Simple design remote control. Does not really play CD-R / CD-R/W as it claims. I have only successfully play CDs that I burn a few times. Most of the times it will fail. The timing of the sound reproduction can be a bit "rush" when comparing to the sound coming from a $2000 CD player.

I had a bit of luck purchased this "new" unit from eBay. The soundstage is quite clear and has a lot of details. The frequency responses is quite smooth and natural even at high and low frequencies, although the interconnects also play a part in it. I enjoy it very much. This is the first time I can hear such depth and positioning of sound from a CD player.

OVERALL
RATING
4
VALUE
RATING
5
Lawrence   Audio Enthusiast [Aug 19, 2007]
Strength:

Clear and beautiful soundstage, smooth and natural sound and with good base response. The interconnect does make some differences. Currently I am using Audioquest Diamondback.

It is value for money. Perhaps the best CD player for this price. I am also able to use my NAD T760 remote control to manage the CD player without any physical connection.

Weakness:

Please do not expect it to sound like a $2000 valve CD player. The sound is a bit "rush" when I had an opportunity to compare to one. It cannot play CD-R/ CD-RW very well as it claim it can. So far I have only been able to play a few times successfully. Most of the times it fails. Remote is too simple.

I have a bit of luck purchased this from eBay. The overall soundstage is good and very detail. There are clear and smooth response across full range of frequencies. I am not a particular fan of HDCD and have not found it to be extremely entertaining as some have written. Perhaps I have not come across a very good HDCD recording yet. There has been no noticable difference for those I have tested.

OVERALL
RATING
4
VALUE
RATING
5
K-Bob   Audio Enthusiast [Jul 06, 2007]
Strength:

good looks, prodigious bass, high output level, sweet vocals, smooth and laid back (if that's your thing)

Weakness:

may sound overly reserved in some systems, may not be worth the premium over the 521BEE, not as dynamic as I remember the Adcom 575 to be, smooth and laid back (if that's not your thing)

NAD C542

Got this to replace a Phillips DVD-825, which was the highest rated unit in its (budget) class for CD audio playback when it was new.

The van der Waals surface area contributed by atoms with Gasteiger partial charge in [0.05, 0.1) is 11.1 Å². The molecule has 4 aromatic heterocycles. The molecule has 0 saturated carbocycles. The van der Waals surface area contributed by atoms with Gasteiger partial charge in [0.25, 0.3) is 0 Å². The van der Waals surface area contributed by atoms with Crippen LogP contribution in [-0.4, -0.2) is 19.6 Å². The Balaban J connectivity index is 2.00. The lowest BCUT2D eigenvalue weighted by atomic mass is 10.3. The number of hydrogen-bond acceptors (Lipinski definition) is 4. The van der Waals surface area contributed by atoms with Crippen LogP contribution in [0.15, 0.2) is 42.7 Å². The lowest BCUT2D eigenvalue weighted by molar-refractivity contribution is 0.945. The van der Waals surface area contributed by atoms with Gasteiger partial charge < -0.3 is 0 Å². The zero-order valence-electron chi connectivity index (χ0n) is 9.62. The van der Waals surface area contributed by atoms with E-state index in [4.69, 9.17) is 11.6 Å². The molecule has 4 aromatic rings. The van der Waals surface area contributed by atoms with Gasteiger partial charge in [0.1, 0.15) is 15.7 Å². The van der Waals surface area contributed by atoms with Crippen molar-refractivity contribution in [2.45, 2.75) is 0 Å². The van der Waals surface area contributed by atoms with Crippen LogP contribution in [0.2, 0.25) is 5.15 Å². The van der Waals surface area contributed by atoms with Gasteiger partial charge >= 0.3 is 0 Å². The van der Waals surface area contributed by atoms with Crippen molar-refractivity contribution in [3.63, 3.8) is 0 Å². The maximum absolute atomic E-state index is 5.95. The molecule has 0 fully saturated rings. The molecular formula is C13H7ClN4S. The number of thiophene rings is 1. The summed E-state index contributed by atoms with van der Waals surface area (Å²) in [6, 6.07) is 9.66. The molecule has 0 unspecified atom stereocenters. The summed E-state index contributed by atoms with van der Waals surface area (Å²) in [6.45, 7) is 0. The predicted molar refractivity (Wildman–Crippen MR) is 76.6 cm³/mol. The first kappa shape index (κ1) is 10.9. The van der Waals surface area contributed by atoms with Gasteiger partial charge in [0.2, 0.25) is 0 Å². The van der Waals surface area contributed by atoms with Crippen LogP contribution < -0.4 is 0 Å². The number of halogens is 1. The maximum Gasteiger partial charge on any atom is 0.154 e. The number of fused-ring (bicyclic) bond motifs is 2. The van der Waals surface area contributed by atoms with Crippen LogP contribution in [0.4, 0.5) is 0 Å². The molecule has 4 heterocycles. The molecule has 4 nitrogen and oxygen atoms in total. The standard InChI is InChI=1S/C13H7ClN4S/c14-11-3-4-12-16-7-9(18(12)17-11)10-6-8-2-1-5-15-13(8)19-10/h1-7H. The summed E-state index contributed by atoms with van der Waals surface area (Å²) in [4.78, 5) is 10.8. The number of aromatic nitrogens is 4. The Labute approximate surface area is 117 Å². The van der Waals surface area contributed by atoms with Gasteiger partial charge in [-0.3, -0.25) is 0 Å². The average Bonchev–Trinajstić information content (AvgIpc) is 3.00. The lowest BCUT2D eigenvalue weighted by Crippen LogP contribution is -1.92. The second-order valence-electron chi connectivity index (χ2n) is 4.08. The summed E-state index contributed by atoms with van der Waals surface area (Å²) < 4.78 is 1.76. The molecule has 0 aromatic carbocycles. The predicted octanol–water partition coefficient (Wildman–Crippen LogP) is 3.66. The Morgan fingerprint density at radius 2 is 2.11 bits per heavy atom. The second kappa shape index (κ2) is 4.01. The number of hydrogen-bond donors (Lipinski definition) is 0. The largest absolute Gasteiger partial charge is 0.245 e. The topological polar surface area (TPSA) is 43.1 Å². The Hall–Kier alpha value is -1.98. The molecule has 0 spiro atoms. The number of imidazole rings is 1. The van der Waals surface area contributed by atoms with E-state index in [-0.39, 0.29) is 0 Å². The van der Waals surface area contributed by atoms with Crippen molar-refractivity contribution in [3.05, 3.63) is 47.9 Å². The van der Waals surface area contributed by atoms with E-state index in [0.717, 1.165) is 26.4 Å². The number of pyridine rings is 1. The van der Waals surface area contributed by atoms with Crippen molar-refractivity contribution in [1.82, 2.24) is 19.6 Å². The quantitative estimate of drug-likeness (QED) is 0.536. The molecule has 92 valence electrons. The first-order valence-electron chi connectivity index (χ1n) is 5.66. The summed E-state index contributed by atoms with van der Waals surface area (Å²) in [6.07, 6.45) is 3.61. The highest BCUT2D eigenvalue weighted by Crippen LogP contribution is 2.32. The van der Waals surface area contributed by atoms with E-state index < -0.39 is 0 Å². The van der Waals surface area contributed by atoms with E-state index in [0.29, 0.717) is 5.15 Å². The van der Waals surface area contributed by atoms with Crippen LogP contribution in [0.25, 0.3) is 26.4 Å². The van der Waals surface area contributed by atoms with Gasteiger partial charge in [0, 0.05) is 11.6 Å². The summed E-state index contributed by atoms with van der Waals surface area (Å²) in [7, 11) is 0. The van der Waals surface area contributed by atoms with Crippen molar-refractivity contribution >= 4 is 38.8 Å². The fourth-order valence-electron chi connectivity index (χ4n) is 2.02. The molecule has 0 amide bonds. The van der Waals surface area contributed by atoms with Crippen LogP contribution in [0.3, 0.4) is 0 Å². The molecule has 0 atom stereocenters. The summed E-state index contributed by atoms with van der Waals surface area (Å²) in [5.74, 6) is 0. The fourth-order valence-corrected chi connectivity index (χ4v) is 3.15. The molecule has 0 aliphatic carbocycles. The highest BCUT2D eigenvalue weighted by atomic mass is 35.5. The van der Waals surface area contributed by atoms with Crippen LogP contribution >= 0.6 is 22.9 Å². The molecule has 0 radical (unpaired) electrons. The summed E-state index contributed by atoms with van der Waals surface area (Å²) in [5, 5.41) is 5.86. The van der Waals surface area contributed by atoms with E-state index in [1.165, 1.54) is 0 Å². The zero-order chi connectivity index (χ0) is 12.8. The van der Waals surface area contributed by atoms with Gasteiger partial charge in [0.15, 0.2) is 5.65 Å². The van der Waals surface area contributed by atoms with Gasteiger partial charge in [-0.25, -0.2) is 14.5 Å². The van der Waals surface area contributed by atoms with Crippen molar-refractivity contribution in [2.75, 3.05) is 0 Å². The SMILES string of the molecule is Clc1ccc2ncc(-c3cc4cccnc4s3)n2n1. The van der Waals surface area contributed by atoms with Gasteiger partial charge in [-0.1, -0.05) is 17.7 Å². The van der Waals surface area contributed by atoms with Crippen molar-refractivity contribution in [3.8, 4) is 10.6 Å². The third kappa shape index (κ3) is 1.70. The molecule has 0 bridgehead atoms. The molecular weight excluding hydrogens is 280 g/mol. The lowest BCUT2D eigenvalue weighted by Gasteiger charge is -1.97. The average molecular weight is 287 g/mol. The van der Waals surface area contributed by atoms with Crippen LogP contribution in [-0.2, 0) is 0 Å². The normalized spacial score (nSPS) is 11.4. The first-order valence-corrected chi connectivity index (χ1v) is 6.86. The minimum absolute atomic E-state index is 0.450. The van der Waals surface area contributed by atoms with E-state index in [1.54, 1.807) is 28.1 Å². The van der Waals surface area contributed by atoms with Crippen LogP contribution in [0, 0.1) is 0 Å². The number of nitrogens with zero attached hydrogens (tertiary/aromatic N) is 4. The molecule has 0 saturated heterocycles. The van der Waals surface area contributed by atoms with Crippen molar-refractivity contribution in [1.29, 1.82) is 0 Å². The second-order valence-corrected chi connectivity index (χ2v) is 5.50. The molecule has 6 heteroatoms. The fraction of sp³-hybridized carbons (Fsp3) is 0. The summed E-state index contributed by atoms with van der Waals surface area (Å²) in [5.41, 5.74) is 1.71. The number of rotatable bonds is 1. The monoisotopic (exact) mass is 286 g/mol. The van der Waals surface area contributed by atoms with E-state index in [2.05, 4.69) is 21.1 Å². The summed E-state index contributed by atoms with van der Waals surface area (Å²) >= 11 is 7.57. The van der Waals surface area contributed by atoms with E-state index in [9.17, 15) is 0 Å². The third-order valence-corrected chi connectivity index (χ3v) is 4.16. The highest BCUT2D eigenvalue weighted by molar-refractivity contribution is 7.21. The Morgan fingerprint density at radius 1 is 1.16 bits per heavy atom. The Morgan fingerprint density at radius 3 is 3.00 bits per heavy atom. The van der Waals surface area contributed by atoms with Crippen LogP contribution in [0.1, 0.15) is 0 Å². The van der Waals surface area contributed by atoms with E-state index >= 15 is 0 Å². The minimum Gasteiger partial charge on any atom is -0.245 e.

Before deciding on the C542 I did a lot of research on this site and elsewhere. However, I was unable to audition anything since there are no audio stores in my area. So I cannot say how it audibly compares to its competitors. But I can give you my impression of how it sounds in my system.

I let it break in for 8 hours by playing cds through an old tapedeck I had lying around. Then I put in the system.

I was underwhelmed to the point of dissappointment. It was flat, dull, and bloated. Way, way laid back to the point of being stuffy....I was thankful I didn't get the Marantz, and wishing I had got the 521BEE. I had been expecting a punchy, dynamic presentation, similar to the Philips.

But the wife liked it right away, saying it sounded much better. So that was something.

Time to figure things out. I have a relatively small room and small speakers, so I have the speakers fairly close to the back wall: mostly for space but also for boundry reinforcement. Considerable time had been spent finding the exact right spot (within my space constraints) for the speakers to acheive a punchy bass with the old player. They were simply way too far back.

A week spent listening and evaluating and moving speakers every day paid off.

Now it sounds really good and I am quite happy with it.

The bass and mids are really nice.

Vocals are especially sweet, "Down to the River" on the O Brother Soundrack sounds absolutely marvelous.

On jazz the electric bass and kick drum come through nicely.